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TO THE PRESIDENT OF CONGRESS. - George Washington, The Writings of George Washington, vol. III (1775-1776) 
The Writings of George Washington, collected and edited by Worthington Chauncey Ford (New York and London: G. P. Putnam’s Sons, 1889). Vol. III (1775-1776).
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TO THE PRESIDENT OF CONGRESS.
Camp atCambridge, 19 November, 1775.
I received your favors of the 7th and 10th instant, with the resolves of the honorable Congress, to which I will pay all due attention. As soon as two capable persons can be found, I will despatch them to Nova Scotia, on the service resolved on by Congress. The resolve to raise two battalions of marines will, (if practicable in this army,) entirely derange what has been done. It is therein mentioned, “one colonel for the two battalions”; of course, a colonel must be dismissed. One of the many difficulties, which attended the new arrangement, was in reconciling the different interests, and judging of the merits of the different colonels. In the dismission of this one, the same difficulties will occur. The officers and men must be acquainted with maritime affairs; to comply with which, they must be picked out of the whole army, one from this corps one from another, so as to break through the whole system, which it has cost us so much time, anxiety, and pains, to bring into any tolerable form. Notwithstanding any difficulties which will arise, you may be assured, Sir, that I will use every endeavor to comply with their resolve.
I beg leave to submit it to the consideration of Congress, if those two battalions can be formed out of this army, whether this is a time to weaken our lines, by employing any of the officers appointed to defend them on any other service? The gentlemen, who were here from Congress, know their vast extent; they must know, that we shall have occason for our whole force for that purpose, more now than at any past time, as we may expect the enemy will take the advantage of the first hard weather, and attempt to make an impression somewhere. That this is the intention, we have many reasons to suspect. We have had in the last week six deserters, and took two straggling prisoners. They all agree that two companies with a train of artillery, and one of the regiments from Ireland, were arrived at Boston, that fresh ammunition and fruits have been served out, that the grenadiers and light infantry had orders to hold themselves in readiness at a moment’s warning.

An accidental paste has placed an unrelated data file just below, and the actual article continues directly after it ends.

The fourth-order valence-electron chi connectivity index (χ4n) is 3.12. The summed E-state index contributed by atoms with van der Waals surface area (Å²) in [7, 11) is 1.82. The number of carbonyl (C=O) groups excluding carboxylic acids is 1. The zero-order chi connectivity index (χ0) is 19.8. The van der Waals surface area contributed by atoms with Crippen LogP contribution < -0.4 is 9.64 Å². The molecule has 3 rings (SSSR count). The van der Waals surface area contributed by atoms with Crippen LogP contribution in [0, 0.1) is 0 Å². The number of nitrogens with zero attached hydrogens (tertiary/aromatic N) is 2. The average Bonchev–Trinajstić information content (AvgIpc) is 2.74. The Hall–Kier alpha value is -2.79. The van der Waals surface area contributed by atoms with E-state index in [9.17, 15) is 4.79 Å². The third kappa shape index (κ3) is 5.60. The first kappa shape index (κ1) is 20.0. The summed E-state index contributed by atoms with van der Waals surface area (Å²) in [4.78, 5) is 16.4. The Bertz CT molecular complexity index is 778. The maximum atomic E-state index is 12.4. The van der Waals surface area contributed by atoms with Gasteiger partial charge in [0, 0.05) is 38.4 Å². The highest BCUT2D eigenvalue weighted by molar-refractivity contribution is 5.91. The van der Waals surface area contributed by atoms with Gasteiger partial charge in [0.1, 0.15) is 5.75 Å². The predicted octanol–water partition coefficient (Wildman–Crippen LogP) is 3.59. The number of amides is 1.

As there is every appearance, that this contest will not be soon decided, and of course that there must be an augmentation of the Continental army, would it not be eligible to raise two battalions of marines in New York and Philadelphia, where there must be numbers of sailors now unemployed? This, however, is matter of opinion, which I mention with all due deference to the superior judgment of the Congress.1
Enclosed you have copies of two letters, one from Colonel Arnold, the other from Colonel Enos. I can form no judgment on the latter’s conduct until I see him.2 Nothwithstanding the great defection, I do not despair of Colonel Arnold’s success. He will have, in all probability, many more difficulties to encounter, than if he had been a fortnight sooner; as it is likely that Governor Carleton will, with what forces he can collect after the surrender of the rest of Canada, throw himself into Quebec, and there make his last effort.